Engaging men and boys to preserve women's land rights in Rwanda

By Jeff Tyson 01 September 2015

One aim of USAID's Rwanda Land Project is to help preserve and enforce women's rights to own land. Anna Knox, Chemonics chief of party for USAID's Rwanda Land Project, explains how the program evolved based on their discoveries.

Land is a valuable commodity in Rwanda — a country with one of the highest population densities in Africa. Still, Rwanda is known for its progressive land policies that provide the foundation for equal land rights for men and women. For instance, both men and women can inherit shares of their parents’ property. And a woman married under the country’s community property regime is allowed to administer her family’s land when her husband dies.

Educating Rwandan communities about their national land laws is critical to promoting women’s land rights. But as Devex learns from Anna Knox, chief of party for the Rwanda Land Project — funded by the U.S. Agency for International Development and implemented by Chemonics — the development community can’t limit such education to women and girls. They have to engage men and boys as well. And they have to understand male attitudes and beliefs as they relate to women’s rights to own land.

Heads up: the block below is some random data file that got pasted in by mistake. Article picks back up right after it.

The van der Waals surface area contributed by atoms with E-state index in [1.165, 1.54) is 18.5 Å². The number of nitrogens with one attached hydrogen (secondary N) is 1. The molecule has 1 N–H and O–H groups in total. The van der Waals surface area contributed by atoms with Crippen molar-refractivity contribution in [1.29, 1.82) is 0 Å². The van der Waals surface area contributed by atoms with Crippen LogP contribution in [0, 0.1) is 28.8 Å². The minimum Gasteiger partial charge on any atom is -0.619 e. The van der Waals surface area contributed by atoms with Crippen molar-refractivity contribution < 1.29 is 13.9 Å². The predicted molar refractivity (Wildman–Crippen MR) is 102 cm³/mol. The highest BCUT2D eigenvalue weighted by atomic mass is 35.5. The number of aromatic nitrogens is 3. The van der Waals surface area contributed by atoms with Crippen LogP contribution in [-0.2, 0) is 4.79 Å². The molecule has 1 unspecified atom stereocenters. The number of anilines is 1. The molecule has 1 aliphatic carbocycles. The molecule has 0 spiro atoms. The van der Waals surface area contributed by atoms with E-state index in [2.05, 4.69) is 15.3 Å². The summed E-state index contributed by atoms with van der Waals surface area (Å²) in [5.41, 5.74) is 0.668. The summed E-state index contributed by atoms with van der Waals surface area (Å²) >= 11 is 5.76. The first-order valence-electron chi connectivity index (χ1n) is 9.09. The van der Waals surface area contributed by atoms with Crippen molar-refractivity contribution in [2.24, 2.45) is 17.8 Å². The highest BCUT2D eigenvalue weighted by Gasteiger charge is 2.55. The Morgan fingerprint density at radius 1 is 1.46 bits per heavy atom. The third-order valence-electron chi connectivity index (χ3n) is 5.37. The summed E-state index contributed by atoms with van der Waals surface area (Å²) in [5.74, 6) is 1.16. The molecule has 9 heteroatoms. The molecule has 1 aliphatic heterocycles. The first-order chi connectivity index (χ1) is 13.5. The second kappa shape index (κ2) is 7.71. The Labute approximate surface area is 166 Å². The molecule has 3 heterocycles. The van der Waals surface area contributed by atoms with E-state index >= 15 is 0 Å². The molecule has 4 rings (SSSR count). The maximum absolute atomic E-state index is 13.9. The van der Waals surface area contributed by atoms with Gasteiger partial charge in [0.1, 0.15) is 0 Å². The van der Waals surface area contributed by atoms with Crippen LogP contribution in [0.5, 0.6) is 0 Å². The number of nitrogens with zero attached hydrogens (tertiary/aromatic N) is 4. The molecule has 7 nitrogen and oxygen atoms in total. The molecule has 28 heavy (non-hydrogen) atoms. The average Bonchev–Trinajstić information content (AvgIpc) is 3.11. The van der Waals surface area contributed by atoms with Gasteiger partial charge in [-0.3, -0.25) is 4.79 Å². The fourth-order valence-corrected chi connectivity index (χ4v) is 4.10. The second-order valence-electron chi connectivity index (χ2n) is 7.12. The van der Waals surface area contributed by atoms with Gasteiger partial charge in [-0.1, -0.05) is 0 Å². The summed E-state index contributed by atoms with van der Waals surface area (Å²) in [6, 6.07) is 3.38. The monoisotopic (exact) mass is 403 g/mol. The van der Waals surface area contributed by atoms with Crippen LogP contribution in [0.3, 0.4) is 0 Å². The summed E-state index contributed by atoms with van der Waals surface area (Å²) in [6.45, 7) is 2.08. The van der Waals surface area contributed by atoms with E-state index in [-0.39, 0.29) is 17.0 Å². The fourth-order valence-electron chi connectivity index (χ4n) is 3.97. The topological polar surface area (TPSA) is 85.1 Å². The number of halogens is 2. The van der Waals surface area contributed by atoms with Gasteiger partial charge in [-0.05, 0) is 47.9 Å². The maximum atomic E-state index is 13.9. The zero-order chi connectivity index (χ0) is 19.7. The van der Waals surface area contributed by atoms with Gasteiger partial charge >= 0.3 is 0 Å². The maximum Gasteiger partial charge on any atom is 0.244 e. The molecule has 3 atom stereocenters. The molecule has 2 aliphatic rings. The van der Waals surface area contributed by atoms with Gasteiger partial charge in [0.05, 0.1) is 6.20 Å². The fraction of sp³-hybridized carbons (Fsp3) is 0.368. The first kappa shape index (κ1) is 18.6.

Watch the above video to learn more about how Knox and her team are engaging men and boys in Rwanda.

To read additional content on land and property rights, go to Focus On: Land Matters in partnership with Thomson Reuters.

About the author

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Jeff Tyson@jtyson21

Jeff is a global development reporter for Devex. Based in Washington, DC, he covers multilateral affairs, U.S. aid and international development trends. He has worked with human rights organizations in both Senegal and the United States, and prior to joining Devex worked as a production assistant at National Public Radio. He holds a master's degree in journalism from Columbia University and a bachelor’s degree in international relations and French from the University of Rochester.


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